With preparations underway for the next International Bienal de São Paulo in October 1998, the Brazilian art audience has had an interim update with the latest 'Panorama de Arte Brasileira 97', a survey of Brazilian contemporary art, with works by 36 artists, organised by the Museum of Modern Art of São Paulo (MAM-SP). Every year since 1969 (biannually since 95), 'Panorama 97' has showcased works by mostly young artists, while surveying the recent production of a few more established artists. There is a group of very promising young artists to be found in the cities of Rio, São Paulo, or even Belo Horizonte and Salvador, and an exhibition of this nature is expected to herald emerging artists. But the best art shown this year was by more established figures and unfortunately, the curatorial choices were not as convincing as one would have liked.
'Panorama 97' addresses the recurring millennial theme of 'the artist's experience as the parameter for art' and Tadeu Chiarelli, curator of this year's 'Panorama 97', explains it with standard pseudo-academic drivel such as 'the construction of identity moulded by signs of gender and ethnicity, the individual and collective memory, the evidence of the human body, its pains and possibilities' etc. But if the curator's pursuit of this by-now-all-too-familiar discourse inspires more yawns than thrills, and if the exhibition does make serious mistakes, it still ends up highlighting some engaging works.
Mario Cravo Neto's black and white pictures are realistic portraits that give off a mystical vibe. The photo Carlinhos Brown como Exu (1996) draws on Afro-Brazilian mythology with sculptural dramatisation. Thrusting his forearm forward in phallic defiance, Carlinhos Brown, a singer/composer of funky black rhythms, poses as the incarnation of Exu - a pagan/divine trickster whose role is to shake loose limited, stagnating perceptions of self and world. With minimum technical manipulation and framed within the formal principles of photographic portraiture, Cravo Neto's works are admirably pure images. More deceptive is Rosangela Rennó's use of photography and the image of the body. By appropriating pictures found in archives of various kinds, Rennó constructs fictional narratives that unfold in the viewer's mind. On the wall are blown-up details of portraits of prisoners from a São Paulo State Penitentiary, in which Rennó enlarges the tattoos on the inmates' bodies. The images, such as one depicting a tattoo of an Egyptian woman around a male nipple, trigger a stirring sense of indulgence.
Iran do Espírito Santo's work has a more analytical nature, but it can also be unexpectedly emotional. In the past he has made a series of 'blind' drawings, executed with his eyes closed, of faces familiar to him. In 'Panorama 97', his work Divisor (1997) consists of a systematic, minimal array of briquette blocks hand-painted in off-whites and soft colours. It is a clear metaphor for incommunicability and loneliness - yet peaceful, a quiet beauty for the eye. The self-made, immaculately crafted wooden furniture piece of Edgard de Souza also conveys calculated intentions. But technical mastery doesn't veil the erotic urgency of de Souza's work. The chair, though hard and polished on the surface, is implicitly informed by questions of sensuality, a combination that casts an unsettling outcome. A kind of love-seat gone perverse, it is elegantly made but betrays a hint of the scatological.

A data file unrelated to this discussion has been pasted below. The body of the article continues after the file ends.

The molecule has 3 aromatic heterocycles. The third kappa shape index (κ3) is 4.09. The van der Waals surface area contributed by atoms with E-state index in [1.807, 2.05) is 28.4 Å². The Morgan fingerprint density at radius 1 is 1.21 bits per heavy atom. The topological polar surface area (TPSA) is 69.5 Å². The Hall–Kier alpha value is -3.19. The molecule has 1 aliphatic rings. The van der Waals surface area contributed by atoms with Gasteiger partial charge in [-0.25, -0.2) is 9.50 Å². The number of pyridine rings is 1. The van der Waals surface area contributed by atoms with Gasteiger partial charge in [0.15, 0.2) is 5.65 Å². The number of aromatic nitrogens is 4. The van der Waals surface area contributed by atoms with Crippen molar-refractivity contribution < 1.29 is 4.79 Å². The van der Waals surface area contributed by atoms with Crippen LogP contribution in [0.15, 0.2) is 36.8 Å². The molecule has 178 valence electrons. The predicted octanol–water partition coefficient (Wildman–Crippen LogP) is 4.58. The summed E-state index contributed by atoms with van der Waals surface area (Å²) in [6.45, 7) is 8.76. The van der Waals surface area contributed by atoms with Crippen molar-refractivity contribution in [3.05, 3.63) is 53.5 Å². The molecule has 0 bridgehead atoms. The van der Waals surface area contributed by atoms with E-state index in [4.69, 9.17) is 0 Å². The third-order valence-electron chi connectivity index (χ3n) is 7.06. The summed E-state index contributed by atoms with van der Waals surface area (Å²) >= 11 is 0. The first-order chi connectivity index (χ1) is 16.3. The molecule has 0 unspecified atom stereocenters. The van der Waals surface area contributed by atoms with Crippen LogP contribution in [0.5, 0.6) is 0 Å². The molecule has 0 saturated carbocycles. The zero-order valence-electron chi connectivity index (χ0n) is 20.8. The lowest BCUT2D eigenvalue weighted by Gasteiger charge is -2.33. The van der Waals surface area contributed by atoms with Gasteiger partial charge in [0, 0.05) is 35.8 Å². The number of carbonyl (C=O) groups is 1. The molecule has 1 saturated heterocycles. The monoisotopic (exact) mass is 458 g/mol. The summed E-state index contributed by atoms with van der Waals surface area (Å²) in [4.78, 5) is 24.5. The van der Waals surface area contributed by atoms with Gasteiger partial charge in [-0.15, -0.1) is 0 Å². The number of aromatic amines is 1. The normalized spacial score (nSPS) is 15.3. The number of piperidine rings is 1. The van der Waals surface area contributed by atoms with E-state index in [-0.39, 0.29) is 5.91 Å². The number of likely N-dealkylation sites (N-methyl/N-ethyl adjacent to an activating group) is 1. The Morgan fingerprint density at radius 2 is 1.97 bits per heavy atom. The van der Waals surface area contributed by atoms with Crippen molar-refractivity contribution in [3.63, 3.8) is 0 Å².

'Panorama 97' finds the Brazilian contemporary art scene with one foot in the conceptual camp and the other in a more sentimental tradition. This latter feature is poignantly emphasised in the delicacy of Mônica Rubinho's small works made of glass, liquids, silk threads and other gentle elements. The relationship between content and material is charged with so much feeling that Rubinho's objects become ultimately too precious. The exhibition ends with three drawings by Tunga; the full significance of whose influential work - involving the fabrication of an individual mythology heavy with pained memory and the sweat of eroticism - still remains elusive. The drawings, at once sensual and cerebral, soft and hairy, are Dadaistic portraits of longing, an obsessive sexuality.
Rio and São Paulo are the country's capitals of culture and the art market, where the majority of artists come to inform and produce their work. Chiarelli seems anxious to apply his curatorship outside this axis and dig out new revelations in Brazil's vast territory. The result is that this 'Panorama 97' has many lapses between a few good passages. Another crack in 'Panorama 97' is a flawed representation of painting in Brazil's current art scene. One leaves with a most unexciting impression of contemporary painting production, but with young painters like Beatriz Milhazes and Adriana Varejão, to cite but two, this is an unfortunate misconception.